Scrivener: Something Old, Something New
You know what perhaps the most amazing thing about Scrivener is? Just how feature-rich it is. You know what the most frustrating thing about using Scrivener is? Forgetting just how feature-rich it is.
I’ve found myself at something of an impasse, lately, getting restless with the structure of my novel. Specifically, I found that the word counts for the individual chapters of my novel weren’t weighing in at very good sizes. Somewhere in the neighborhood of 1,750 to 2,500 words each. To me, that wasn’t really cutting it. So I merged them, by threes, achieving word counts nearer to 5,500 to 7,500 words per chapter.
But in so doing, I discovered something — all of the careful plotting I had done for the synposis of each chapter was now sort of all… muddled up in the index card synopses. Well, I’m not happy with that, entirely, either. I liked the focus I had when each chapter had a distinct synopsis (and boy, am I having trouble with muscle memory getting the word ‘synopsis’ right… sorry, I digress.)
And, stewing over this dilemma, it hit me. I forgot the most basic advantage of Scrivener over every other writing application I’ve ever used: The ability to break long works into smaller chunks. So why not break the chapters back down into their component scenes?
It’s amazing how someone as smart as I am can (very, very rarely) be so dumb. The moral of the story, children, is: Don’t lose sight of the forest for the trees.
On a somewhat related note, I’ve discovered a problem in my writing that another very basic Scrivener feature lets me solve: Narrative and dialogue speech style.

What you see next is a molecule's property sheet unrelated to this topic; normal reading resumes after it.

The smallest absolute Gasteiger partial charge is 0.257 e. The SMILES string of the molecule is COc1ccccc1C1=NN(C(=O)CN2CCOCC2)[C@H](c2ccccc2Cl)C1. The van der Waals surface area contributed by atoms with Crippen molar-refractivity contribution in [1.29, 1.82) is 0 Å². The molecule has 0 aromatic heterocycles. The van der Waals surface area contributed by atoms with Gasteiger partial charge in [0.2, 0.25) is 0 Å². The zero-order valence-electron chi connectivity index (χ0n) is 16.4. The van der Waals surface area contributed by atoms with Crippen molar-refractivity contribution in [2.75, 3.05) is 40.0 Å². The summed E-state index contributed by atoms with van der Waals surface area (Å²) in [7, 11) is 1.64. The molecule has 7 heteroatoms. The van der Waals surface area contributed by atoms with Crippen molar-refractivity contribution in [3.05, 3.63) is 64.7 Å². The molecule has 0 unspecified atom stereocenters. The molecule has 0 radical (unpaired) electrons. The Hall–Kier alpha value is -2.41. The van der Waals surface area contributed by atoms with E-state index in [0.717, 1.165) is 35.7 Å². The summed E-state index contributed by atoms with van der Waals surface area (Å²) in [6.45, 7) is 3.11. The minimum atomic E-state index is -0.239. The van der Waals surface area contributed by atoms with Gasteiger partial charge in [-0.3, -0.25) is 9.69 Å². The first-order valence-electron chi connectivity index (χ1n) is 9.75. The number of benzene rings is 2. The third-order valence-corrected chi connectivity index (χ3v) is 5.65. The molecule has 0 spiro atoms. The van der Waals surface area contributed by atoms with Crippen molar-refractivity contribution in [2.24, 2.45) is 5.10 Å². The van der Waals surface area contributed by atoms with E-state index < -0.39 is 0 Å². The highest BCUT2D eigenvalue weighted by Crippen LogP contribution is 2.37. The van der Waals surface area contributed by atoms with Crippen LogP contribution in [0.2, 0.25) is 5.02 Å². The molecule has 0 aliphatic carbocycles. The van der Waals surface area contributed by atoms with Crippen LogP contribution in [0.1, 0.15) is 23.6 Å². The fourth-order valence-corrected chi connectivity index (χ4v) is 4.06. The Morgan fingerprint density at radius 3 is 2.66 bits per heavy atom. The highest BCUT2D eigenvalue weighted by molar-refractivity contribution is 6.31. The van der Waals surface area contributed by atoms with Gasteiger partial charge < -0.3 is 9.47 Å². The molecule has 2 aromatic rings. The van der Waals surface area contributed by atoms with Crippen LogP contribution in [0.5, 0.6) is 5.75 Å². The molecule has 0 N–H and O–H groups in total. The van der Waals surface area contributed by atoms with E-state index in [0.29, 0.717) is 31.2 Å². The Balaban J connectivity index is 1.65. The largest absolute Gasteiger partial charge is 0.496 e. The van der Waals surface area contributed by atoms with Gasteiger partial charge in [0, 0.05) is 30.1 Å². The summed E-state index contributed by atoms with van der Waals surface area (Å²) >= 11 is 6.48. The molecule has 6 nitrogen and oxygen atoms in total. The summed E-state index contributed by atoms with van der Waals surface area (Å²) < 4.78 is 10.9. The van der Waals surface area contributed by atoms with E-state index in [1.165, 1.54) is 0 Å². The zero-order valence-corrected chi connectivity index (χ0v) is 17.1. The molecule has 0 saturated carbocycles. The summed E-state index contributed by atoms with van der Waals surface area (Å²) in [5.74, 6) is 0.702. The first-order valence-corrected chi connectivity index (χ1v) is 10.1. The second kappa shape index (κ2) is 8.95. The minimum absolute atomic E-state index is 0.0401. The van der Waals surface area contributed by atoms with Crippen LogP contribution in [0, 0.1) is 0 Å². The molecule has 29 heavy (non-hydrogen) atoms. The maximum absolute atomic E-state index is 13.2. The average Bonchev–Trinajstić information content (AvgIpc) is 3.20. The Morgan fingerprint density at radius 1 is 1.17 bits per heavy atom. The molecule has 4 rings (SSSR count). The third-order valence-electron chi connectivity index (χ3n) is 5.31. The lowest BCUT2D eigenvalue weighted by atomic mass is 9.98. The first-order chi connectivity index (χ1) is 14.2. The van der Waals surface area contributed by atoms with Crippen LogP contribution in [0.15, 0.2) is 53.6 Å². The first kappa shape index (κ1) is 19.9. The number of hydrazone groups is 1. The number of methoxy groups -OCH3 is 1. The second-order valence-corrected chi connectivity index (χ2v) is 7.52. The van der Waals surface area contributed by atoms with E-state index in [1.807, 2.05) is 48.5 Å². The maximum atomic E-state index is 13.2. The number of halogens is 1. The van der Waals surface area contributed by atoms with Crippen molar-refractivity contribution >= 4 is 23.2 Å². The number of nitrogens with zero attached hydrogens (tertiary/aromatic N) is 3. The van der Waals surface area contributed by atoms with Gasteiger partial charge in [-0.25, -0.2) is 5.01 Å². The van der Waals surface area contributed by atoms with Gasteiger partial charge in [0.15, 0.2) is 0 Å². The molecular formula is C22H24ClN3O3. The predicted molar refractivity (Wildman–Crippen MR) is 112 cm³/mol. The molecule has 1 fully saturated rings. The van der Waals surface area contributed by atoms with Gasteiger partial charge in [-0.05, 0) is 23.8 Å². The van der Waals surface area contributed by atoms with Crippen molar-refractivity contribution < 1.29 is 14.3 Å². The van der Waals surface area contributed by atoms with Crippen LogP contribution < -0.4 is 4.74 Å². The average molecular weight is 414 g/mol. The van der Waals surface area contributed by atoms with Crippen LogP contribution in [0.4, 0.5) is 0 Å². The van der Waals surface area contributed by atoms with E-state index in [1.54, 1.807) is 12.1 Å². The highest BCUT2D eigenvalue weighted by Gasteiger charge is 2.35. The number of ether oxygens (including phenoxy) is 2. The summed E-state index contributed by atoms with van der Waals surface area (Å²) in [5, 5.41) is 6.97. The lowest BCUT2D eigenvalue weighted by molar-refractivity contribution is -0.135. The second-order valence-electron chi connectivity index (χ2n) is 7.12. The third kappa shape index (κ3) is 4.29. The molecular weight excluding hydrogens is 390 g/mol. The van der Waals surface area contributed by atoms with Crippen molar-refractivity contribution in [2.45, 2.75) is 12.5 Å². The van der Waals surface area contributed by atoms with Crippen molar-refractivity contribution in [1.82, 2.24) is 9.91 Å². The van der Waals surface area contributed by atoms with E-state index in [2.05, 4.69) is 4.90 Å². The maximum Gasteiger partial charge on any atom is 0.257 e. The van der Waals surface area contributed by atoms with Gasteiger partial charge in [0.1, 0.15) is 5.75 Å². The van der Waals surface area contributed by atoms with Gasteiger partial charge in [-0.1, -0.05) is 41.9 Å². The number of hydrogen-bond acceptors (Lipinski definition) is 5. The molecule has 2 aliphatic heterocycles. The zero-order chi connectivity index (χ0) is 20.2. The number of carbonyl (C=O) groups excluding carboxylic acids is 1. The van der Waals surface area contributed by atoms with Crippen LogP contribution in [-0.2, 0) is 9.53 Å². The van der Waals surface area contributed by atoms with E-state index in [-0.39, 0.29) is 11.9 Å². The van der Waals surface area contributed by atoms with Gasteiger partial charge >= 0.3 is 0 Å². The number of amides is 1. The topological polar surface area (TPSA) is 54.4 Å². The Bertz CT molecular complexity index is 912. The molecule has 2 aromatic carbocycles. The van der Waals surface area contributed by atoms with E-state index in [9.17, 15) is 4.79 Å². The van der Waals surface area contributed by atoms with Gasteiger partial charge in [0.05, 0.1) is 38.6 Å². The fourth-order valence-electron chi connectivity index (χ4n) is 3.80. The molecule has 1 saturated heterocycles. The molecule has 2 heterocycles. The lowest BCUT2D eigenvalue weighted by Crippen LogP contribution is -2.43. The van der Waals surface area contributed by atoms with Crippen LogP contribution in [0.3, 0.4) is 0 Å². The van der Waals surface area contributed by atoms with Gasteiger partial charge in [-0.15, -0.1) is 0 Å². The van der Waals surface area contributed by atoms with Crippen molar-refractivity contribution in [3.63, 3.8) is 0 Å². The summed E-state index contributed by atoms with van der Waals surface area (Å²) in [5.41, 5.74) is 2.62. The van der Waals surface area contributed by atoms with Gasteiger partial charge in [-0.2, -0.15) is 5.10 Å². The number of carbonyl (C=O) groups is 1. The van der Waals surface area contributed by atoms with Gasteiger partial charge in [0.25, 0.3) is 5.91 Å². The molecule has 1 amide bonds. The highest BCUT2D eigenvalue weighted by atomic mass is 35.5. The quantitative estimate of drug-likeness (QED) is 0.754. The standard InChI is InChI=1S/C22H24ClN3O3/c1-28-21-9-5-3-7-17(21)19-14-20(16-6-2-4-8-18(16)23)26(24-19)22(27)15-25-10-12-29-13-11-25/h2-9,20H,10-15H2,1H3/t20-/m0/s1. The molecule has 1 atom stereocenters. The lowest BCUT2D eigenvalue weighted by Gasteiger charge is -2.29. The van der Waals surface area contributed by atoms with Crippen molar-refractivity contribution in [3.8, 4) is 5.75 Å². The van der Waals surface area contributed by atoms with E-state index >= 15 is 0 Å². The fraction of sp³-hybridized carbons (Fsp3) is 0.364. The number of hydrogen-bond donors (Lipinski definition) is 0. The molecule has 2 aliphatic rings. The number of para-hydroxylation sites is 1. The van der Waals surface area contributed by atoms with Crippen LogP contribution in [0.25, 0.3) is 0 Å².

Because my novel is being written in a first person narrative style, a la the greats of hardboiled detective fiction — in particular, Mickey Spillane’s “Mike Hammer” stories — I have to not only keep the “speaking voices” of characters distinctive and consistent; I have to do the same thing with the voice of the narrator throughout the novel. But what happens when you take a break, be it long or short, from that narrator’s voice? There’s a chance you can lose that voice.
How does one of Scrivener’s very basic features enable me to mitigate and correct that problem? The split-pane feature of the editor. By letting me refer to the beginning of the novel, where that voice was established, and compare it to what comes later, I can always check my current narrator’s voice against the baseline I established at the beginning, and keep my narrator true to his form.
So there’s today’s musing, and I think it’s just as important for seasoned Scrivener users as it is for the novices. Remember — no matter what new and esoteric feature you discover today, don’t forget the fundamentals, and don’t be afraid to try them as solutions to new obstacles you encounter in your writing path. Sometimes the answer to that frustrating writing puzzle has actually been with you all along.
Until next time, please remember to support this blog; do good work, and be good to yourselves and each other.